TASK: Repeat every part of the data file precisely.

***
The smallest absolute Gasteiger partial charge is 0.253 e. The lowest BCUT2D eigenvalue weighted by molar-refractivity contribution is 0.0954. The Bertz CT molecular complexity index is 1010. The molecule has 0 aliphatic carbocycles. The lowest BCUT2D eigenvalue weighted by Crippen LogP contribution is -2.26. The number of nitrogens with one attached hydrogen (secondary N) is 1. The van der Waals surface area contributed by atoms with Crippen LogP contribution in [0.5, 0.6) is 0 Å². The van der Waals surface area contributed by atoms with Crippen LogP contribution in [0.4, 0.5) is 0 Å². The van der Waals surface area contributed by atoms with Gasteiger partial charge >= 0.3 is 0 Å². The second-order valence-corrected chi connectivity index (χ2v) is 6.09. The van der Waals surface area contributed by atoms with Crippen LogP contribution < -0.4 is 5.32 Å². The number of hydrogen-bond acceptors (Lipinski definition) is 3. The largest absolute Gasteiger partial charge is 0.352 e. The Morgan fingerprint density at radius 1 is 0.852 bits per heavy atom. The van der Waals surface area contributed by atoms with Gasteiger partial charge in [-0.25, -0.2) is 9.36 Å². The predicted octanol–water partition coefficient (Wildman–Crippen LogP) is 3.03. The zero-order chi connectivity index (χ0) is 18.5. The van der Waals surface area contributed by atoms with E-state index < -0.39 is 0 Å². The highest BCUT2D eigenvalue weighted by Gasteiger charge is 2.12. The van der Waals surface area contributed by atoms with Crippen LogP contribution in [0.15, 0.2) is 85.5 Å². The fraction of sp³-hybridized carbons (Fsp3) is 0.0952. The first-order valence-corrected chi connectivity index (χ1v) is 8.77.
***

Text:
The smallest absolute Gasteiger partial charge is 0.253 e. The lowest BCUT2D eigenvalue weighted by molar-refractivity contribution is 0.0954. The Bertz CT molecular complexity index is 1010. The molecule has 0 aliphatic carbocycles. The lowest BCUT2D eigenvalue weighted by Crippen LogP contribution is -2.26. The number of nitrogens with one attached hydrogen (secondary N) is 1. The van der Waals surface area contributed by atoms with Crippen LogP contribution in [0.5, 0.6) is 0 Å². The van der Waals surface area contributed by atoms with Crippen LogP contribution in [0.4, 0.5) is 0 Å². The van der Waals surface area contributed by atoms with Gasteiger partial charge >= 0.3 is 0 Å². The second-order valence-corrected chi connectivity index (χ2v) is 6.09. The van der Waals surface area contributed by atoms with Crippen LogP contribution < -0.4 is 5.32 Å². The number of hydrogen-bond acceptors (Lipinski definition) is 3. The largest absolute Gasteiger partial charge is 0.352 e. The Morgan fingerprint density at radius 1 is 0.852 bits per heavy atom. The van der Waals surface area contributed by atoms with Gasteiger partial charge in [-0.25, -0.2) is 9.36 Å². The predicted octanol–water partition coefficient (Wildman–Crippen LogP) is 3.03. The zero-order chi connectivity index (χ0) is 18.5. The van der Waals surface area contributed by atoms with E-state index < -0.39 is 0 Å². The highest BCUT2D eigenvalue weighted by Gasteiger charge is 2.12. The van der Waals surface area contributed by atoms with Crippen LogP contribution in [0.15, 0.2) is 85.5 Å². The fraction of sp³-hybridized carbons (Fsp3) is 0.0952. The first-order valence-corrected chi connectivity index (χ1v) is 8.77.